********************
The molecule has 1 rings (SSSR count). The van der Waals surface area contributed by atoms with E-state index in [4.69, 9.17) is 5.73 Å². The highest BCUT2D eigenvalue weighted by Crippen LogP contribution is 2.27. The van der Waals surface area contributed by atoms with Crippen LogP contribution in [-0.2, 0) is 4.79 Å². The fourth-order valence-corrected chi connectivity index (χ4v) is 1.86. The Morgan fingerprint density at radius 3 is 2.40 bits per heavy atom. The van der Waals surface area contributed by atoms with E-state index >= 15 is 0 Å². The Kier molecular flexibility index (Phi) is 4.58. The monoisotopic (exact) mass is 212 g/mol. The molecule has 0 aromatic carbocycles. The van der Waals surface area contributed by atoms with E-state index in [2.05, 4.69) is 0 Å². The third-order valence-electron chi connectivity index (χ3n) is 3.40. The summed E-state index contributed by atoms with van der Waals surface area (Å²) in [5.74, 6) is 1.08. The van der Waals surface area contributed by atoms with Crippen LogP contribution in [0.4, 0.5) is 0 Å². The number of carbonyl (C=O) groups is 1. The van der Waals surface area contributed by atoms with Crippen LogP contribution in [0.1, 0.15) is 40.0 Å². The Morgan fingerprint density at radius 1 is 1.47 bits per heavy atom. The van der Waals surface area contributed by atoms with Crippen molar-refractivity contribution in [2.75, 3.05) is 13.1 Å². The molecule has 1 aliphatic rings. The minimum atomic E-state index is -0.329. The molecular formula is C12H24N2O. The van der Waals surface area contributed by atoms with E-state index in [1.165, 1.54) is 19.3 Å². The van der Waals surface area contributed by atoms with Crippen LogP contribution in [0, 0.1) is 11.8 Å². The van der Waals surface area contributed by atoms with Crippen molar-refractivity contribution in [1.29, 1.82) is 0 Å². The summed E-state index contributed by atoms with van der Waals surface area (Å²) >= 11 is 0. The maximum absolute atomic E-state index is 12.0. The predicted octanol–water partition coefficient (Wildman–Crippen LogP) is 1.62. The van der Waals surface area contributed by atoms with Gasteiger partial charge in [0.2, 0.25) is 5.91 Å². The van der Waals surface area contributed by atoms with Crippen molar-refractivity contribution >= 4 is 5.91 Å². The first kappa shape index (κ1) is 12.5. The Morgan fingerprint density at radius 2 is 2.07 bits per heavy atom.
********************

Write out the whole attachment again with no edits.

The molecule has 1 rings (SSSR count). The van der Waals surface area contributed by atoms with E-state index in [4.69, 9.17) is 5.73 Å². The highest BCUT2D eigenvalue weighted by Crippen LogP contribution is 2.27. The van der Waals surface area contributed by atoms with Crippen LogP contribution in [-0.2, 0) is 4.79 Å². The fourth-order valence-corrected chi connectivity index (χ4v) is 1.86. The Morgan fingerprint density at radius 3 is 2.40 bits per heavy atom. The van der Waals surface area contributed by atoms with E-state index >= 15 is 0 Å². The Kier molecular flexibility index (Phi) is 4.58. The monoisotopic (exact) mass is 212 g/mol. The molecule has 0 aromatic carbocycles. The van der Waals surface area contributed by atoms with E-state index in [2.05, 4.69) is 0 Å². The third-order valence-electron chi connectivity index (χ3n) is 3.40. The summed E-state index contributed by atoms with van der Waals surface area (Å²) in [5.74, 6) is 1.08. The van der Waals surface area contributed by atoms with Crippen LogP contribution in [0.4, 0.5) is 0 Å². The number of carbonyl (C=O) groups is 1. The van der Waals surface area contributed by atoms with Crippen LogP contribution in [0.1, 0.15) is 40.0 Å². The Morgan fingerprint density at radius 1 is 1.47 bits per heavy atom. The van der Waals surface area contributed by atoms with Crippen molar-refractivity contribution in [2.75, 3.05) is 13.1 Å². The molecule has 1 aliphatic rings. The minimum atomic E-state index is -0.329. The molecular formula is C12H24N2O. The van der Waals surface area contributed by atoms with E-state index in [1.165, 1.54) is 19.3 Å². The van der Waals surface area contributed by atoms with Crippen LogP contribution in [0, 0.1) is 11.8 Å². The van der Waals surface area contributed by atoms with Crippen molar-refractivity contribution in [1.29, 1.82) is 0 Å². The summed E-state index contributed by atoms with van der Waals surface area (Å²) >= 11 is 0. The maximum absolute atomic E-state index is 12.0. The predicted octanol–water partition coefficient (Wildman–Crippen LogP) is 1.62. The van der Waals surface area contributed by atoms with Gasteiger partial charge in [0.2, 0.25) is 5.91 Å². The van der Waals surface area contributed by atoms with Crippen molar-refractivity contribution >= 4 is 5.91 Å². The first kappa shape index (κ1) is 12.5. The Morgan fingerprint density at radius 2 is 2.07 bits per heavy atom.